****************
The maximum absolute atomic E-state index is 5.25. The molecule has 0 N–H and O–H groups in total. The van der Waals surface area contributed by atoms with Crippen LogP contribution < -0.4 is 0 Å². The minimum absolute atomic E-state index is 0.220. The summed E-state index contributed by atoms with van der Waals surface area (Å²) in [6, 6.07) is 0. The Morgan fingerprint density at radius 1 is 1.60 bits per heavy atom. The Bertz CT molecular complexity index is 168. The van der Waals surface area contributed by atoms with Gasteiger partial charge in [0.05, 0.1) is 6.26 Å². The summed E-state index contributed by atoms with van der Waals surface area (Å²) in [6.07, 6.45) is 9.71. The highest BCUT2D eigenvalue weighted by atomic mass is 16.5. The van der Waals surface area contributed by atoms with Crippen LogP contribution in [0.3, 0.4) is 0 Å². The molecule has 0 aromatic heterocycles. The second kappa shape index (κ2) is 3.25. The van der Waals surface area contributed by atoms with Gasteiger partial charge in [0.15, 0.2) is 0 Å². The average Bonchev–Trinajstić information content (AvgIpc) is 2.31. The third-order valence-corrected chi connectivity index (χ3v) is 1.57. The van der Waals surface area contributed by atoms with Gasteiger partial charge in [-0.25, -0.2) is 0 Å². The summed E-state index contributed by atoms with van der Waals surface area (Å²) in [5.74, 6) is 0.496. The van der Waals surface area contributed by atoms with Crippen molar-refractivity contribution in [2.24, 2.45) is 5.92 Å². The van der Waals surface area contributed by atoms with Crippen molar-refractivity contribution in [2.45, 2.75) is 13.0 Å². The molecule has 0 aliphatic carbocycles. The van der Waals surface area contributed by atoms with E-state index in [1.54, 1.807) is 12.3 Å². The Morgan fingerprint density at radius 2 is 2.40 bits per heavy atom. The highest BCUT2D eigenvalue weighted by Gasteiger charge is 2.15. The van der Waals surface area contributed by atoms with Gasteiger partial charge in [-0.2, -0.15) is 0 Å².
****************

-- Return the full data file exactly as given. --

The maximum absolute atomic E-state index is 5.25. The molecule has 0 N–H and O–H groups in total. The van der Waals surface area contributed by atoms with Crippen LogP contribution < -0.4 is 0 Å². The minimum absolute atomic E-state index is 0.220. The summed E-state index contributed by atoms with van der Waals surface area (Å²) in [6, 6.07) is 0. The Morgan fingerprint density at radius 1 is 1.60 bits per heavy atom. The Bertz CT molecular complexity index is 168. The van der Waals surface area contributed by atoms with Gasteiger partial charge in [0.05, 0.1) is 6.26 Å². The summed E-state index contributed by atoms with van der Waals surface area (Å²) in [6.07, 6.45) is 9.71. The highest BCUT2D eigenvalue weighted by atomic mass is 16.5. The van der Waals surface area contributed by atoms with Crippen LogP contribution in [0.3, 0.4) is 0 Å². The molecule has 0 aromatic heterocycles. The second kappa shape index (κ2) is 3.25. The van der Waals surface area contributed by atoms with Gasteiger partial charge in [0.15, 0.2) is 0 Å². The average Bonchev–Trinajstić information content (AvgIpc) is 2.31. The third-order valence-corrected chi connectivity index (χ3v) is 1.57. The van der Waals surface area contributed by atoms with Gasteiger partial charge in [-0.25, -0.2) is 0 Å². The summed E-state index contributed by atoms with van der Waals surface area (Å²) in [5.74, 6) is 0.496. The van der Waals surface area contributed by atoms with Crippen molar-refractivity contribution in [2.24, 2.45) is 5.92 Å². The van der Waals surface area contributed by atoms with Crippen molar-refractivity contribution in [2.45, 2.75) is 13.0 Å². The molecule has 0 aliphatic carbocycles. The van der Waals surface area contributed by atoms with E-state index in [1.54, 1.807) is 12.3 Å². The Morgan fingerprint density at radius 2 is 2.40 bits per heavy atom. The highest BCUT2D eigenvalue weighted by Gasteiger charge is 2.15. The van der Waals surface area contributed by atoms with Gasteiger partial charge in [-0.2, -0.15) is 0 Å².